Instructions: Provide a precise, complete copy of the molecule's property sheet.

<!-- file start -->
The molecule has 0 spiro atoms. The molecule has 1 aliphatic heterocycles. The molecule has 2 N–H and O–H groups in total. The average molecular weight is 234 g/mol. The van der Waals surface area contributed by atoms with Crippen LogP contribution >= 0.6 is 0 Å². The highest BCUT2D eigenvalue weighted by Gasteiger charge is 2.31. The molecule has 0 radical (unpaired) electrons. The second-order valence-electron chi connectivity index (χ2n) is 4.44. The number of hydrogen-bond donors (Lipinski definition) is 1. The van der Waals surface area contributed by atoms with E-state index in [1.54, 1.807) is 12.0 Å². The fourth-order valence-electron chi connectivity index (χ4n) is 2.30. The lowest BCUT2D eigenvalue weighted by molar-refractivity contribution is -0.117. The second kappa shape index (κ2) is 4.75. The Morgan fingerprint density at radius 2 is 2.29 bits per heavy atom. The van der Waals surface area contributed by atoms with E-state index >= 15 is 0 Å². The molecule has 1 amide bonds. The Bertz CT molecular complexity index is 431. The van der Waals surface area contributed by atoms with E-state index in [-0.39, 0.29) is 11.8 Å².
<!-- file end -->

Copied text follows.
The molecule has 0 spiro atoms. The molecule has 1 aliphatic heterocycles. The molecule has 2 N–H and O–H groups in total. The average molecular weight is 234 g/mol. The van der Waals surface area contributed by atoms with Crippen LogP contribution >= 0.6 is 0 Å². The highest BCUT2D eigenvalue weighted by Gasteiger charge is 2.31. The molecule has 0 radical (unpaired) electrons. The second-order valence-electron chi connectivity index (χ2n) is 4.44. The number of hydrogen-bond donors (Lipinski definition) is 1. The van der Waals surface area contributed by atoms with E-state index in [1.54, 1.807) is 12.0 Å². The fourth-order valence-electron chi connectivity index (χ4n) is 2.30. The lowest BCUT2D eigenvalue weighted by molar-refractivity contribution is -0.117. The second kappa shape index (κ2) is 4.75. The Morgan fingerprint density at radius 2 is 2.29 bits per heavy atom. The van der Waals surface area contributed by atoms with E-state index >= 15 is 0 Å². The molecule has 1 amide bonds. The Bertz CT molecular complexity index is 431. The van der Waals surface area contributed by atoms with E-state index in [-0.39, 0.29) is 11.8 Å².